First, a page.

Tennis legend John McEnroe has told Emma Raducanu she needs those around her to help her "replicate what she was feeling" when she won the US Open last year, following her split with coach Torben Beltz.
Raducanu created history when she became the first ever qualifier to win a Grand Slam singles title with her victory at last year's US Open. In the process, she also became the first British woman to win a Grand Slam singles title since Virginia Wade's 1977 Wimbledon win.
That victory catapulted Raducanu into superstardom, but the 19-year-old has struggled with injuries in her bid to recreate that success this year. And she has also split with three coaches in the space of just nine months, having first parted ways with Nigel Sears after her breakthrough performance as a wildcard at last year's Wimbledon.
Raducanu then split with coach Andrew Richardson after her US Open win, before appointing Beltz as her new coach. However, after around five months working with Beltz, Raducanu split with him as well, announcing plans to "transition to a new training model".
And McEnroe believes the fact that Raducanu will not have a full-time coach at the French Open will not matter too much, suggesting that instead she simply needs "to find a group that can get her comfortable and allow her to train in a way that she understands is good for her".
Speaking to the Daily Mail, McEnroe said: "I didn't believe in a full-time coach either so it really depends on the player. These days it seems every player has a coach and I don't recall who it was when she won the US Open but I must admit I was surprised they parted ways after she won that; it was an incredible shock for her to win that.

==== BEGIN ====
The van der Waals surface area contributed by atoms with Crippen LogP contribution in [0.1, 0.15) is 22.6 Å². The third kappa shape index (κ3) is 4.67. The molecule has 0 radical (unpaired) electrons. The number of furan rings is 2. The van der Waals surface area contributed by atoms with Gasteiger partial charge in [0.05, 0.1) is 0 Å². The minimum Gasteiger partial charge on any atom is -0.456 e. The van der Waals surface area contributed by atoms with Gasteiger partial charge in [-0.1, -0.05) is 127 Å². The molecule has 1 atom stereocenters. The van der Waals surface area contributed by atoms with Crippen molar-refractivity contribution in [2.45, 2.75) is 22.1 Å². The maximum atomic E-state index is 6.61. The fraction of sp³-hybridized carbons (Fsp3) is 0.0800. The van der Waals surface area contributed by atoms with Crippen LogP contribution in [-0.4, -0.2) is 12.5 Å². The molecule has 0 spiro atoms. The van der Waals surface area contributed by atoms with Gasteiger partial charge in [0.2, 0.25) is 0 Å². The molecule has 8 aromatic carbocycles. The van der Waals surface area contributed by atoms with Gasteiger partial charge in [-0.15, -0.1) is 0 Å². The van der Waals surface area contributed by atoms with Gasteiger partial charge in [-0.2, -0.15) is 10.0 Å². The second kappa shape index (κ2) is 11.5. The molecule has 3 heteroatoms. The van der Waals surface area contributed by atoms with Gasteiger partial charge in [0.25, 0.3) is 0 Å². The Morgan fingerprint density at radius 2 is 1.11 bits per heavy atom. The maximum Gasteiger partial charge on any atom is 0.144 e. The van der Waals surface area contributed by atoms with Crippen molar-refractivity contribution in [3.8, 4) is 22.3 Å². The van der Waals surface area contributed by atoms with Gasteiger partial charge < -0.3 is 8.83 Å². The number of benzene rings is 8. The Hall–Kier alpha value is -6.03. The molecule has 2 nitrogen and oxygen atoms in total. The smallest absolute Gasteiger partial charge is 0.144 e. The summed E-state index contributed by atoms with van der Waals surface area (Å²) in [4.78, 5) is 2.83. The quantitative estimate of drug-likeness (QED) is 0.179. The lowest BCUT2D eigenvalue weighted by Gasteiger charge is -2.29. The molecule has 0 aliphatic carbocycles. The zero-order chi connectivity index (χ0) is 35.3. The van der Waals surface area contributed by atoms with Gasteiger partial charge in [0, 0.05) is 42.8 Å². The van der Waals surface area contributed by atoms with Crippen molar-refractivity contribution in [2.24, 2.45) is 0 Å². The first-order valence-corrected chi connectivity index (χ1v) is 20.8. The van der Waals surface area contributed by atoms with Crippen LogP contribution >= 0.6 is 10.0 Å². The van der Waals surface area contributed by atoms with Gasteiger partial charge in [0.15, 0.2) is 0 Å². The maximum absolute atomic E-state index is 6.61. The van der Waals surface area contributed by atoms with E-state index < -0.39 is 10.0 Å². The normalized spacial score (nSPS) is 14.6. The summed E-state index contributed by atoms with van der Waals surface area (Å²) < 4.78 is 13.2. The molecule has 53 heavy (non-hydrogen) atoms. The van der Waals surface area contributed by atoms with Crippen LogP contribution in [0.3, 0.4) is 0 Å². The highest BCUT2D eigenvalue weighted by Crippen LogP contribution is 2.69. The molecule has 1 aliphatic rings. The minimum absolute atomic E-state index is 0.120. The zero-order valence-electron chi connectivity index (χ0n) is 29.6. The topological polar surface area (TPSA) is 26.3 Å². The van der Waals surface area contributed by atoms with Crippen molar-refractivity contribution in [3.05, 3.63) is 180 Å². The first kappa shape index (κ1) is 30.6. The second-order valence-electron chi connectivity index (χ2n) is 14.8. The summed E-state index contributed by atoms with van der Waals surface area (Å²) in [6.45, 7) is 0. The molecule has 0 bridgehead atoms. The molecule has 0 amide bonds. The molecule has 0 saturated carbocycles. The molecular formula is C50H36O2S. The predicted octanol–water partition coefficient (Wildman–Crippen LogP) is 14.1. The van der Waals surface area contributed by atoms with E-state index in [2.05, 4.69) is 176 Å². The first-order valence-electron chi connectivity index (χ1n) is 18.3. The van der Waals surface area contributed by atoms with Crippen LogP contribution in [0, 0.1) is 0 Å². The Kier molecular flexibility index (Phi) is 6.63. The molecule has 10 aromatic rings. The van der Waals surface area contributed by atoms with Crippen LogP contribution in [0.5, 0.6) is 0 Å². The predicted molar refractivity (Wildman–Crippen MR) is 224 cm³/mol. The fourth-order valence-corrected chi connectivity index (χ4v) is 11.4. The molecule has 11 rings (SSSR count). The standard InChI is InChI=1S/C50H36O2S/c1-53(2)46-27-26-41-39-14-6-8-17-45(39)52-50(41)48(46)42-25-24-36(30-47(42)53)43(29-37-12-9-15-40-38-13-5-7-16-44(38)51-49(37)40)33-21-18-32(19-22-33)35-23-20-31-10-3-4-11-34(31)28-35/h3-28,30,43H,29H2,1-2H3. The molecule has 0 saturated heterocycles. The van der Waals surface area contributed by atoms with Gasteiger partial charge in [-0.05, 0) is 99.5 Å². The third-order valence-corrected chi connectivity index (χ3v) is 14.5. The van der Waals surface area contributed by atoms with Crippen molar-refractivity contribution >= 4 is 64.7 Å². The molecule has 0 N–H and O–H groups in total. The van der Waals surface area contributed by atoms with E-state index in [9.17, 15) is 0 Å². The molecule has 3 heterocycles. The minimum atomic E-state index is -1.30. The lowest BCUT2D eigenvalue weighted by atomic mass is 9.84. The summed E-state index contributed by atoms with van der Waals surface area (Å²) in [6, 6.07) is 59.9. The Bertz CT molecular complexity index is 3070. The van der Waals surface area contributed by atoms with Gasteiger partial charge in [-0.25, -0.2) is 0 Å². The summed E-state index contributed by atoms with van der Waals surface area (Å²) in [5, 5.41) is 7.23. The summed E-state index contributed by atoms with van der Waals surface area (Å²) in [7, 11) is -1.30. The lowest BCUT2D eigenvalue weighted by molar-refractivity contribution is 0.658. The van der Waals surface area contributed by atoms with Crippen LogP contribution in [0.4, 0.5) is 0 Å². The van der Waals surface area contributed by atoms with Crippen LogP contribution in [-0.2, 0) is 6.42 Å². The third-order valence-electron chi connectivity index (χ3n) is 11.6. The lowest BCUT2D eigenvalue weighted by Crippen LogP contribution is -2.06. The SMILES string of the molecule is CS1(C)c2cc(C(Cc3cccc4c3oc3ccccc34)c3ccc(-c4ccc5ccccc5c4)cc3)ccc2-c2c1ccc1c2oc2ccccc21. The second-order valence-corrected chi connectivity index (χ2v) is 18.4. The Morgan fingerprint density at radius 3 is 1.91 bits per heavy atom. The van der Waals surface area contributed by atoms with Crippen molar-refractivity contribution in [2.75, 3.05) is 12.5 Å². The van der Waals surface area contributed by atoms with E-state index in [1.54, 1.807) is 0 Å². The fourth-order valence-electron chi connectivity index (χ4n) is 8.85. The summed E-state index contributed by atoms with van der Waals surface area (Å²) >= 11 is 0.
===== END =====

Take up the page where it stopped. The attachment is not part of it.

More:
Emma Raducanu has split with three coaches in the space of nine months
"I'm not close enough to the situation to understand what is going on but I'm sure there is a lot of people that would want to coach her. She obviously did something spectacular at the US Open and you would try to, in some ways, replicate what she was feeling at that time to allow her to play freely.
"That's a lot harder now because the expectations are a lot higher so she has to find a group that can get her comfortable and allow her to train in a way that she understands is good for her and be able to go on the court and feel some type of joy and happiness playing.
"That's the trick. But there is no way to do that, or understand how to do that, unless you understand the person. That's the job of a coach or people around her to get her to a place to do what she does best."